Eight year old plaintiff Bryce Patrick was crossing the street on his way to his elementary school when he was struck by a car. He was a block away from his school when the accident occurred. In the published decision of Patrick v. City of Elizabeth, 2017 N.J. Super. LEXIS 53 (App. Div. April 24, 2017), his parents, as his guardians ad litem, sued for his injuries, contending that the area was a dangerous condition and, because it was near a school zone, it should have had additional signage to prevent this accident.
Plaintiff claimed in this lawsuit that there were other accidents at this intersection and that both of the defendants were negligent due to the inadequate signage to warn motorists of the presence of children. However, there was one sign “Watch for Children,” posted on the street where the cars were driving.
The City argued that the plaintiff failed to prove the area was a dangerous condition or that it had actual or constructive notice of any such condition, both requirements to prevail on a claim under the Tort Claims Act. Further, the City argued that it had immunity for the failure to provide ordinary traffic signs under the Act’s immunity provision, N.J.S.A. 59:4-5.
As for the Board of Education (“BOE”), it argued that it did not own, control, or maintain the roadway on which the incident occurred, nor was it responsible for the placement of traffic signs. The plaintiff contended that the BOE should be liable because it was responsible for school property and claimed that the BOE must ensure that the public road outside the school was likewise safe.
The trial court agreed with the defendants’ arguments and dismissed as to both defendants. This appeal ensued.
The Appellate Division pointed out that none of the prior accidents at this intersection revealed any similar accident reported in this area. Also, there was no evidence of prior complaints to the City as to this area, nor were there any proofs presented to conclude “that defendants were palpably unreasonable in not placing additional signage in the area around the school, apart from the children crossing sign that was further down the street closer to the school.” The Appellate Division ruled that the type of signage and where to place the signage was within the discretion of the City and it is immunized under N.J.S.A. 59:2-3(a)(immunity to public entities for the exercise of judgment or discretion vested in the entity.)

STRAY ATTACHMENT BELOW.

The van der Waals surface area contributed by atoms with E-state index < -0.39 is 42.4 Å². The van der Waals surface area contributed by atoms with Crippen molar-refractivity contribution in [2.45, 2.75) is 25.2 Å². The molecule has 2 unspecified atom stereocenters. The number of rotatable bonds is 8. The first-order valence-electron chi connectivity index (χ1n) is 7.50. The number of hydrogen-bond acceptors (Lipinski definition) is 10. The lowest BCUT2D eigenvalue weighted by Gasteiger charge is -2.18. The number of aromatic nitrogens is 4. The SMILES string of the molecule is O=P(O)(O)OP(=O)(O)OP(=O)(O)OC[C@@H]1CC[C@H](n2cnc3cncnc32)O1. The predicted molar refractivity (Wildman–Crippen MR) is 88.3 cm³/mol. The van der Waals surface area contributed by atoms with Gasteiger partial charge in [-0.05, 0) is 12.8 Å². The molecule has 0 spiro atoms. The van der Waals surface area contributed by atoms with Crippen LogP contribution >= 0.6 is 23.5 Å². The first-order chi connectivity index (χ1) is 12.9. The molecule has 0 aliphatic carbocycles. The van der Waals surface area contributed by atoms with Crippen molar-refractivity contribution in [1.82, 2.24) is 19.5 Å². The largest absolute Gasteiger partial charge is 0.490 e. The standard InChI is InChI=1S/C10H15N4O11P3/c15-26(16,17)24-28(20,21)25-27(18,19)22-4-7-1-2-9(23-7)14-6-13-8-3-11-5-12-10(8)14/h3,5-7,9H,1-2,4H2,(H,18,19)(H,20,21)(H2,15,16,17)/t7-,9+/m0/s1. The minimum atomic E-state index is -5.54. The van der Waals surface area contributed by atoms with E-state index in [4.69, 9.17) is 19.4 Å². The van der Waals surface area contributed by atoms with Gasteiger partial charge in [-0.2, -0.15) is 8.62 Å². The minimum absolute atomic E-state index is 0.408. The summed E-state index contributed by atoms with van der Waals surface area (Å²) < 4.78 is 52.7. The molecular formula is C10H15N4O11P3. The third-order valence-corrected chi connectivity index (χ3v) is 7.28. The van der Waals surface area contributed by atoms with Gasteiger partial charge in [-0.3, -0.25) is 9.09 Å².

The Appellate Division also found that the City had immunity under N.J.S.A. 59:4-5, which provides that a public entity is not liable for an injury caused by the failure to provide ordinary traffic signs. The Court rejected the plaintiff’s argument that a sign near a school zone should be considered to be other than an “ordinary” traffic sign.
As for the BOE, while the plaintiff conceded that the BOE did not own, control, or maintain the roadway, the plaintiff nevertheless argued that the BOE had a duty to maintain the area in a safe and suitable condition for use so that the children traversing the area could do so safely. However, the Appellate Division pointed out that to impose liability under the Tort Claims Act, there must be ownership of public property. Because it is undisputed that the BOE did not own the roadway where the accident occurred, it cannot be held liable for property that is owned by another entity that contains an allegedly dangerous condition.
The Appellate Division also rejected the plaintiff’s argument that the BOE should be required to ensure that the City installed property school area signage. There were no proofs presented that the BOE was responsible to install signage and, regardless, the Court ruled that the BOE would be similarly immune under N.J.S.A. 59:4-5 for the failure to install an ordinary traffic sign.
Hence, the Appellate Division affirmed the trial court’s decision to dismiss as to both defendants.